Since opening its first store in 1985, Iku has established its name as Sydney’s go-to for healthy food on the go. Now comprising nine whole foods cafes spread across the city, Iku prides itself on providing ‘wholesome comfort food’, but I think it does more than that. The entirely vegan, preservative free menu ranges from tofu laksa to black rice pudding, with all ingredients listed online as well as in the store. Iku’s entirely transparent approach makes it perfect for people with specific dietary requirements and intolerances: gluten free options are always available, and the Iku ethos acknowledges the importance people place on their food. With a focus on promoting health and wellbeing, Iku uses sustainably sourced superfoods (organic and biodynamic where possible) and as little processing as possible, yet manages to provide consistently delicious and creative dishes. Stop off at the Bronte outpost on your way to the beach for a guaranteed glorious picnic, or stop at the Met Centre store if you’re stuck for a healthy lunch in the city.
Ascending the escalator at Martin Place – a busy, corporate transport hub in Sydney’s CBD – a social enterprise which donates all profits to charity is the last thing you expect. But, low and behold, that is what you’ll find. Portal is an ethically governed cafe and co-working space, which is proving that sustainability can be chic. The seasonal menu uses produce from local suppliers (local coffee roaster Gabriel provides the beans, and raw honey is sourced from rooftop beehives in Sydney’s Surry Hills) and customers can choose to support one of three charities through their purchase. As one part of The Pure Collective – an organization supporting people in need – Portal employs refugees taking part in the Pure Collective’s Symbols of Hope program. It’s not just the commitment to ethical operation that makes Portal appealing: the food (including an excellent coconut sago pudding) is delicious, and the Scandi-inspired design creates a beautiful, inspiring setting in the centre of the city.
Trees adorned with fairy lights stretch into the cavernous roof space, abstract art lines the timber partition walls, and a couple cradling cocktails play pool in the corner. A waitress in sneakers and a colourful dress hands us a bowl of olives the moment we arrive: if you’re looking for a unique, entirely indulgent (and entirely vegan) experience in Sydney, Alibi Bar gets my vote. Set in a converted wharf, beneath the quirky boutique hotel Ovolo Woolloomooloo, Alibi is the first entirely plant-based hotel restaurant in Australia and New Zealand. Contrary to common conceptions of veganism, one thing Alibi certainly isn’t is restrictive. Utilizing creative cooking techniques (such as smoking and fermenting) and locally-sourced plant-based ingredients, the menu ranges from kimchi dumplings to chocolate raspberry tart – not a boring mushroom burger in sight. On the topic of burgers, Alibi serves its pea protein Beyond Burger until 11pm, alongside Chic Poppers and Pecking D**k Pancakes from its ‘Dirty Greens’ bar menu. Alibi’s playful approach is reflected through every element: from the abstract design features to the choice of music. Stop in for High Tea with a lavender Bellini, or spend all night drinking smoky margaritas and snacking on vegan tacos, because you can.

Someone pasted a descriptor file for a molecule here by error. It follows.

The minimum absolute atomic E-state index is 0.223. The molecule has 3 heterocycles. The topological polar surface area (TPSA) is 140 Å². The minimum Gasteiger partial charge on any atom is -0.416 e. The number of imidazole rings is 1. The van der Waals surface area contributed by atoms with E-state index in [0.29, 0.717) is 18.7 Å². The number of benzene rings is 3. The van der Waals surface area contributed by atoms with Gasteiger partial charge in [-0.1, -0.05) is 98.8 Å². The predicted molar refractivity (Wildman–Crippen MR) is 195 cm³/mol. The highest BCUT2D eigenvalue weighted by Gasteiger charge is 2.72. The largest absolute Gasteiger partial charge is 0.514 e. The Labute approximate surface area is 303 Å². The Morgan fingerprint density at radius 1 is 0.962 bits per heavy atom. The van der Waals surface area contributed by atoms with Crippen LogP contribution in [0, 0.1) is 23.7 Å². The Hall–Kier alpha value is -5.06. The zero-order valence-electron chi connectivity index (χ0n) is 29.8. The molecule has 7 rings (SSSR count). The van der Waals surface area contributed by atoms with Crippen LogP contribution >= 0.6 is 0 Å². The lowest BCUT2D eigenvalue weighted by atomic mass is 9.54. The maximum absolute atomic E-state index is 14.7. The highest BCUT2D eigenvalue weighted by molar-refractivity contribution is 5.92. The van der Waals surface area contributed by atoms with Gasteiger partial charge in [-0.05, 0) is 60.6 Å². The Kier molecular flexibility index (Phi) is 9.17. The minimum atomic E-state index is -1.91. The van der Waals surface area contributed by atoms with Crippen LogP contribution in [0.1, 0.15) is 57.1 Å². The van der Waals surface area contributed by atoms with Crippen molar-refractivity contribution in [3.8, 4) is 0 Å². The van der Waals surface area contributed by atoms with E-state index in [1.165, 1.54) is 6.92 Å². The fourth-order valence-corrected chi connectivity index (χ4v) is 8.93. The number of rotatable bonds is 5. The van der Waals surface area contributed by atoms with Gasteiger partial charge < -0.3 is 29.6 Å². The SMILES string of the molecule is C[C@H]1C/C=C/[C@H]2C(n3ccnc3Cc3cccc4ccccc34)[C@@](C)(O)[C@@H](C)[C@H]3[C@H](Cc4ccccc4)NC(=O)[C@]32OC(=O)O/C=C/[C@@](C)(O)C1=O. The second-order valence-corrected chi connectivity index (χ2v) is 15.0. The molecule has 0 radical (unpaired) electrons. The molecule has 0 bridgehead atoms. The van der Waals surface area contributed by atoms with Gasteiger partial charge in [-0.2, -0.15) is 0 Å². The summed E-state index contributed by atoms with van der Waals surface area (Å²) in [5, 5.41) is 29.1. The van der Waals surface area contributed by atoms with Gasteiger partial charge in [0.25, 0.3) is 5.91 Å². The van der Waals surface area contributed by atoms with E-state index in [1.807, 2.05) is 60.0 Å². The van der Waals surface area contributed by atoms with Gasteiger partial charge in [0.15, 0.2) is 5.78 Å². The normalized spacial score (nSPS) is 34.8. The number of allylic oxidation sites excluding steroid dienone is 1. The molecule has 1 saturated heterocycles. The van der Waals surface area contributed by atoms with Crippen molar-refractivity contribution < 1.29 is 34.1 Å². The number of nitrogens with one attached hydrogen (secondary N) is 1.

Rustic tables groaning with bowls of homemade pasta and natural wines, exposed brickwork, low lighting, loud laughter: Peppe’s has all of the hallmarks of a traditional Italian restaurant, minus the dairy. The entirely vegan menu features homemade gnocchi, polenta chips and panna cotta: Italian to the nth degree and cruelty free. The pasta is made in house every day, and the negroni’s are exceptional.
Set in a converted bowling club in Sydney’s inner-West, with long wooden tables set amongst the vegetable gardens, Acre Eatery completely embodies ‘farm to table’. The menu changes often: using produce from the on-site gardens and local farmers and producers to capitalize on the ever evolving bounty of the seasons. Acre also runs events throughout the year – from baking competitions to fermenting workshops.